Dr Stephanie Holton, Senior Lecturer in Classics and Ancient History, explains how students used AI generative tools to create visual representations of self-chosen textual sources, and how the software enabled students who struggle with confidence in their drawing skills to produce striking visual images, by allowing them to focus on the content of the text rather than on artistic ability.
Dr Angela Mazzetti from NUBS explains her partnership work with Liv Jonassen of the Academic Skills Team from the Library to produce engaging and informative assessment support videos on the subject of designing infographics for BUS2040, resulting in an improvement in student achievement, and increased confidence when engaging with the assessment.
Jytte Seested Nielsen (Reader in Economics) from Newcastle University Business School developed decision-making experiments for her students to participate in, promote engagement in the module and encourage active learning to consolidate their understanding and prepare them for assessment.
Lee Fawcett, Senior Lecturer in Maths, Stats and Physics, discusses how he collaborated with the University of Florida to develop a short virtual exchange course around the use/misuse of data – enabling students to collaborate with overseas students, while also addressing inequalities relating to physical mobility opportunities and embedding intercultural awareness into the undergraduate curriculum.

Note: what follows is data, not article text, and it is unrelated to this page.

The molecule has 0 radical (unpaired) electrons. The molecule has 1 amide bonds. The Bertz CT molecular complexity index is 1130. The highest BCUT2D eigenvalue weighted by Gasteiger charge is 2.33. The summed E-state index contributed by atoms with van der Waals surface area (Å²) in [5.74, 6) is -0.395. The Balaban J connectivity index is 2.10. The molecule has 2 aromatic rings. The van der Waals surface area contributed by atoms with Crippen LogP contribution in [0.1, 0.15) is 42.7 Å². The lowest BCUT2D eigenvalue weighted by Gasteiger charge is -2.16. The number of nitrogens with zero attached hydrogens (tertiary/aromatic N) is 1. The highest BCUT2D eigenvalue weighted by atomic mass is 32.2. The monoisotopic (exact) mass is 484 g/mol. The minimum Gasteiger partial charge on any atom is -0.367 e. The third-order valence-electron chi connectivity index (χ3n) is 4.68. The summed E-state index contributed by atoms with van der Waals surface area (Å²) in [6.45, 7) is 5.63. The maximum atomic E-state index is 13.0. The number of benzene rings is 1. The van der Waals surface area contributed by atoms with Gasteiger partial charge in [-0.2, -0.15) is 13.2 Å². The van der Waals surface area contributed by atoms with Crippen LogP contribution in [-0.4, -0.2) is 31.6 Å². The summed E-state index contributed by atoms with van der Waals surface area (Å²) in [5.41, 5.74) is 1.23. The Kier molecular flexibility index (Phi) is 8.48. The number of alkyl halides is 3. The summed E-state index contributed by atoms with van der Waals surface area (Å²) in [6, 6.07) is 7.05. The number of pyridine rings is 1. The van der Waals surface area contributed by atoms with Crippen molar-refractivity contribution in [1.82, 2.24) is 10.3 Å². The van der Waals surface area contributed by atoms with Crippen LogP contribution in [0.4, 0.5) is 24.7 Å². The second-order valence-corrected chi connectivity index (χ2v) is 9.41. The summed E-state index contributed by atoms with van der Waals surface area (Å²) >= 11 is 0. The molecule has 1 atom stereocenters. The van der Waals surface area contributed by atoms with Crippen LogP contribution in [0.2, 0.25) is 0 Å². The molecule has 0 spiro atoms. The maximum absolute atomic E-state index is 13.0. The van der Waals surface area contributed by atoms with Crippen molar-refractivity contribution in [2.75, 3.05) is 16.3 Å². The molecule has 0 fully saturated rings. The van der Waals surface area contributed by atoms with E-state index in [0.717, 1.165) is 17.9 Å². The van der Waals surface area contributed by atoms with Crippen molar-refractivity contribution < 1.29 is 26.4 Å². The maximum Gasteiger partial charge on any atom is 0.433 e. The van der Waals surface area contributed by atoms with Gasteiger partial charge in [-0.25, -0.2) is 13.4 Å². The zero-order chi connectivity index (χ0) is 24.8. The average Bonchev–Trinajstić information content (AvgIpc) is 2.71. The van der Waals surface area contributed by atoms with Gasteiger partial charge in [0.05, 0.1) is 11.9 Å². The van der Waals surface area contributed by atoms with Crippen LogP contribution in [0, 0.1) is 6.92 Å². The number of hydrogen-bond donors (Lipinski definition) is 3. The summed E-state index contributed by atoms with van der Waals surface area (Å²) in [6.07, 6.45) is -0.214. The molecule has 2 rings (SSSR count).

Dr Helen Mason and Gabrielle Vallons explain how the Peer Mentor Induction Period Challenge on the UN’s Sustainable Development Goals is incorporated into first year teaching and delivered to students studying Nutrition and Dietetics, creating opportunities for students to submit group proposals for creative and innovative solutions to campus related issues with the potential to have lasting impact across the student body, alongside enhancing Peer Mentors’ personal and professional development.
Alina Schartner, Lecturer in Applied Linguistics collaborated with Nathan Rousseau, from Indiana University-Purdue University, Columbus (IUPUC) on a 4-week curriculum-embedded virtual exchange activity entitled ‘critical intercultural incidents’, involving MA Cross-Cultural Communication students at Newcastle University and undergraduate sociology students at (IUPUC).
Dr Adam Rathbone, Lecturer in Social and Clinical Pharmacy at the School of Pharmacy collaborated with Dr Meganne Masko, Associate Professor of Music Therapy, to adapt the intergroup dialogue method of developing cultural competence to a virtual exchange between Pharmacy students in Newcastle and Music Therapy students from Indiana University – Purdue University, Indiana (IUPUI).